At the beginning of the 20th century, during the birth of the car industry, Henry Ford said “Any customer can have a car painted any colour that they want… so long as it is black.”
Clearly product differentiation wasn’t high on Henry’s list. And why would it be? Nobody else was selling a $260 car. Scroll forward 100 years; customers’ appetites have expanded to not just expect a variety of products but also how they are packaged. In countries where Smart technology has matured (such as New Zealand) it is possible to see how suppliers can innovate their products and differentiate themselves in the marketplace.
Which got me thinking; how can GB energy suppliers “change the colour” of their products to better serve their customers in a smart world? Three areas come to mind:
New channels of communication
The transition from traditional to Smart has led to a shift from traditional communication channels (Post/email/SMS) to more accessible and engaging channels (In-home displays IHD/Apps/Social Media).
GB suppliers have begun to embrace these channels with progress especially evident with apps - British Gas and First Utility in particular, who achieve high ratings on App store. But more can be done.
Suppliers based in New Zealand (where the smart meter rollout began in 2006) were quick to move. Powershop’s app allows customers to buy electricity, manage consumption and access invoices whilst providing a unique customer experience through likeable marketing. The result? Customers engage with Powershop more frequently and beyond bill checking.
New pricing models, tailored to customers’ usage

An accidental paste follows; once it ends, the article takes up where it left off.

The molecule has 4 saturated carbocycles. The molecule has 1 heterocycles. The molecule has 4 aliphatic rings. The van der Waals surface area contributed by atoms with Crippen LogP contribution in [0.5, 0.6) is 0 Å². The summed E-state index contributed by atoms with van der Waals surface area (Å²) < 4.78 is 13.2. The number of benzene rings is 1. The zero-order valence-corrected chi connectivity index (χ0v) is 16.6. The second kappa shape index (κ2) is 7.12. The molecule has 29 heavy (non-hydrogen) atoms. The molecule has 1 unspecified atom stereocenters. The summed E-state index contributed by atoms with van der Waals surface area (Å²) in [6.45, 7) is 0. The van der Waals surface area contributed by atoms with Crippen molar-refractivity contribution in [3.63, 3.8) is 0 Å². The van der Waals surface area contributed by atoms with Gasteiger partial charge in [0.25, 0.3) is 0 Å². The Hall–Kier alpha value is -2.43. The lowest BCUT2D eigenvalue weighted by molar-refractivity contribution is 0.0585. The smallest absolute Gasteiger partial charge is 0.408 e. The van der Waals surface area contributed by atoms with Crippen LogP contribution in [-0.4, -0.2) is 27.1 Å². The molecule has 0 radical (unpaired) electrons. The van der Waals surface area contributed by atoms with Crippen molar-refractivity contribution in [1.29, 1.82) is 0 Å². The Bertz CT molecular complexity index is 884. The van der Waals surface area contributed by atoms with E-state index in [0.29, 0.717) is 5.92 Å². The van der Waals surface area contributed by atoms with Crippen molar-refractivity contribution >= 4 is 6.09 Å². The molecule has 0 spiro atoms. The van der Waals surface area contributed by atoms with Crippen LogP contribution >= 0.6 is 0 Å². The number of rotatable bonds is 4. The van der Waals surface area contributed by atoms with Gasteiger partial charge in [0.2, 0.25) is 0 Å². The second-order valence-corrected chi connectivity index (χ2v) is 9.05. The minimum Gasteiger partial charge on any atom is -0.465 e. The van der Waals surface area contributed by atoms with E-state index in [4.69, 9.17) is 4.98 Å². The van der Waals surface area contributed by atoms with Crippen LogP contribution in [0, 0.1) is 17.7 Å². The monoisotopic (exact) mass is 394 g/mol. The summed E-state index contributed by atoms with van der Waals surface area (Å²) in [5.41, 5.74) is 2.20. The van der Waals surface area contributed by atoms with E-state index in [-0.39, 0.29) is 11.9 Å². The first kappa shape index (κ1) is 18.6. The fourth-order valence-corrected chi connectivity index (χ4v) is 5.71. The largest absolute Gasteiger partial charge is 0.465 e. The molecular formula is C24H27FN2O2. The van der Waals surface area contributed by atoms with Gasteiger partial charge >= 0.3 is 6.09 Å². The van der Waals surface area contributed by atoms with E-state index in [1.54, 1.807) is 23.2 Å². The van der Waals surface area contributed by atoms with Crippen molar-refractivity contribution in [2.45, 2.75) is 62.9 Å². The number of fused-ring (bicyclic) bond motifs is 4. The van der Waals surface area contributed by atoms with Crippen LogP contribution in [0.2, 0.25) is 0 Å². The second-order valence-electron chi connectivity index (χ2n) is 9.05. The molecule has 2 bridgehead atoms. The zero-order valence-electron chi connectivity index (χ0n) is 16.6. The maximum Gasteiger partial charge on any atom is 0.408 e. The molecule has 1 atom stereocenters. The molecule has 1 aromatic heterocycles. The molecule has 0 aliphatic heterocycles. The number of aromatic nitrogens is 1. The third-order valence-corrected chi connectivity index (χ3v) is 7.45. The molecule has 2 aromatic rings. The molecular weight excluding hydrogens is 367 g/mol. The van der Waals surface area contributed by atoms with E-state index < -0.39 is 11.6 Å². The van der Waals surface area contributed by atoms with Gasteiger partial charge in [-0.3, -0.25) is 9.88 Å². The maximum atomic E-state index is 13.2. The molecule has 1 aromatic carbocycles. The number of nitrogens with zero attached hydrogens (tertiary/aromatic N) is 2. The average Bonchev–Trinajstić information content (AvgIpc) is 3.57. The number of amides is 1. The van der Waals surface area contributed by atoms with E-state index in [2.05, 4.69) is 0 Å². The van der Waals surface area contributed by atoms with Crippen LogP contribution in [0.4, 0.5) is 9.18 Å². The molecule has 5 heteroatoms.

In New Zealand, Flick Elec Co provides customers electricity at wholesale cost; 48 different prices per day, every day, at 30 minute intervals. Since starting up in 2014, they have increased from 589 customers (Jan 15) to 7,883 (Jan 16): a staggering 1,338 per cent rise - which suggests that, at least for a niche segment, customers like to link their costs to the actual costs being incurred by suppliers.
In GB, on 10th March, the Competition and Markets Authority (CMA) proposed suppliers exceed the four tariffs limit, allowing for new tariffs which fit customers’ favoured payment method and usage patterns. This change, combined with the emergence of smart home technologies will increase customers’ demand for cheaper energy during low demand periods (late evenings/early morning), something suppliers will need to match.
Use customer data to help save them money
The CMA also outlined plans to strengthen the ability of price comparison sites to help customer find better deals. If suppliers don’t use consumers’ data to help lower costs, third party applications will. To retain customers and keep them loyal, suppliers need to be transparent and proactive about saving money for their customers. After all, in a world post smart meter rollout, customers are only a few clicks away from switching.
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